“Knowledge is power”
-Sir Francis Bacon
This quote is important when trying to understand what a family member or friend is experiencing when suffering from chronic Lyme disease. To understand their condition, you need to be aware that chronic Lyme disease is hard to detect by medical professionals and even more so by a non-medical population. Symptoms can vary among those suffering from the illness.
Be patient when talking to someone who suffers from Lyme disease because sometimes they are operating in a brain fog. Lyme disease attacks the nervous system of an individual and this makes it hard for them to concentrate on the conversation you are having or remembering things that normally they would not have prior issues remembering. Some days can be worse than others so approach each conversation not knowing how they will comprehend what you are talking about.
People with chronic Lyme disease are living with a disease that causes them to feel exhausted mentally and physically. They find it hard to understand what is going on in their body so don’t be surprised that you can’t figure out what they are going through either. Mood swings can be extreme for someone suffering from chronic Lyme disease. One day they can be upbeat and happy then the next day they can be withdrawn and emotional. You must realize that these mood swings are not just due to the emotional stress of being sick but that their body has been biologically altered with toxins from the disease and adverse drug reactions.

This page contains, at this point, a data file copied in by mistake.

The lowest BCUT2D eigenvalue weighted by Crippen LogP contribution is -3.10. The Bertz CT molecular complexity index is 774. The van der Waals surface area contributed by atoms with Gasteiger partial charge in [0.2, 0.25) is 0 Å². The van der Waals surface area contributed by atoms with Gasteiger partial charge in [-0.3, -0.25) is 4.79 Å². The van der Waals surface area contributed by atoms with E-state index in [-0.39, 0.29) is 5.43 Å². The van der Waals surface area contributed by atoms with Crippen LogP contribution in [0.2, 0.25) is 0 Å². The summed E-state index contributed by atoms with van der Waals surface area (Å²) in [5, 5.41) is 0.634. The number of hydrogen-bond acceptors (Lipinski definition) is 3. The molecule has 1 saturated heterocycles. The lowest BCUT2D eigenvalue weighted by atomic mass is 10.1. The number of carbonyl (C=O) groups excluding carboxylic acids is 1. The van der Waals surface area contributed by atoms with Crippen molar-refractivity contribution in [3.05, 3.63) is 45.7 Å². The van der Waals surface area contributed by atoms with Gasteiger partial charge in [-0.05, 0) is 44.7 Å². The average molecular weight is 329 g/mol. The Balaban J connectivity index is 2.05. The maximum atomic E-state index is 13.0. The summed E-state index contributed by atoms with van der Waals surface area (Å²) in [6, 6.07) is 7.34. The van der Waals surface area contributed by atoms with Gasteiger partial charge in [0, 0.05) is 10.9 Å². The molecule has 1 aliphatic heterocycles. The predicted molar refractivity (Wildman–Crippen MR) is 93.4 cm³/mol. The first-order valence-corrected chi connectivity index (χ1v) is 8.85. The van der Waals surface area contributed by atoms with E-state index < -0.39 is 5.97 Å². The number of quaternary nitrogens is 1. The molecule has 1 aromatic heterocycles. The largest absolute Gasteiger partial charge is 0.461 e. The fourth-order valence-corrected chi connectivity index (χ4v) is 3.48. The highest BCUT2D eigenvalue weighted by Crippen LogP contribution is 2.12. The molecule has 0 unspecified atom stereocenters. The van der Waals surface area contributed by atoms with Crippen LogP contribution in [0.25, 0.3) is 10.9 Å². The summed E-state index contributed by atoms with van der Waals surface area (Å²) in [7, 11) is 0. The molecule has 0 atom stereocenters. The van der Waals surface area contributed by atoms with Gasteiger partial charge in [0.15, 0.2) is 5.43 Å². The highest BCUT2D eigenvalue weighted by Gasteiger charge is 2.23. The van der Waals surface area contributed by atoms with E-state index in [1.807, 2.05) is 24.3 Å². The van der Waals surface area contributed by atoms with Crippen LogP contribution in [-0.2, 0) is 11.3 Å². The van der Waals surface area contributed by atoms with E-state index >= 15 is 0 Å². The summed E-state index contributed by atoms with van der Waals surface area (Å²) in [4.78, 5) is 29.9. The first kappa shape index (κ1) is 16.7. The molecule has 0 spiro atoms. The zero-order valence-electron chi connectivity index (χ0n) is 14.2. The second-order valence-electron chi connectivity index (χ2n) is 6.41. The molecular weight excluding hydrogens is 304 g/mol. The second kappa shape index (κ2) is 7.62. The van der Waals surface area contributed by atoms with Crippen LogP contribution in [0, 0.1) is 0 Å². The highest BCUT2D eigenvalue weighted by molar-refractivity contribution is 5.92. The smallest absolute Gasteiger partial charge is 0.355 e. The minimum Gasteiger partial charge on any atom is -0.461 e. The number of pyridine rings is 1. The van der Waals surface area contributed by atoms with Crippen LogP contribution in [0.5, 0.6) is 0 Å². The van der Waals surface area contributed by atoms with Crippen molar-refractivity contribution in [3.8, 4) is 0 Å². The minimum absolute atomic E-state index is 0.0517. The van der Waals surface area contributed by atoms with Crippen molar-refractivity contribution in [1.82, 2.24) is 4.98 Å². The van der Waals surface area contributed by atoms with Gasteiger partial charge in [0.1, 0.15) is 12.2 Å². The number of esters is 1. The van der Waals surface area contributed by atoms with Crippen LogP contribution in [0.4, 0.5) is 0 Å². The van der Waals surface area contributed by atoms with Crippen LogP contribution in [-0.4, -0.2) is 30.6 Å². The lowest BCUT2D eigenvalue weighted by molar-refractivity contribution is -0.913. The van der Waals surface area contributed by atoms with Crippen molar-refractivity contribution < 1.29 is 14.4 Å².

Diet is also important to someone suffering from chronic Lyme disease. You must be aware that what they eat makes a huge difference in how they feel. Know what foods a person suffering from this illness should avoid. Be aware that they must stay away from gluten, sugar, dairy and any other foods they feel make their condition worse. Respect their dietary wishes when bringing a meal or suggesting a restaurant.
Your love and support for the person suffering from this illness are the most important but your awareness of what they are experiencing is the first step to being empathetic with their disease. By doing some simple research, one can be more supportive. There are excellent resources through The American Lyme Disease Foundation and bloggers who suffer from the disease themselves. Signing up for Peer Health can also connect you with others who suffer from Lyme disease or are supporters of family members and friends who suffer from the disease.
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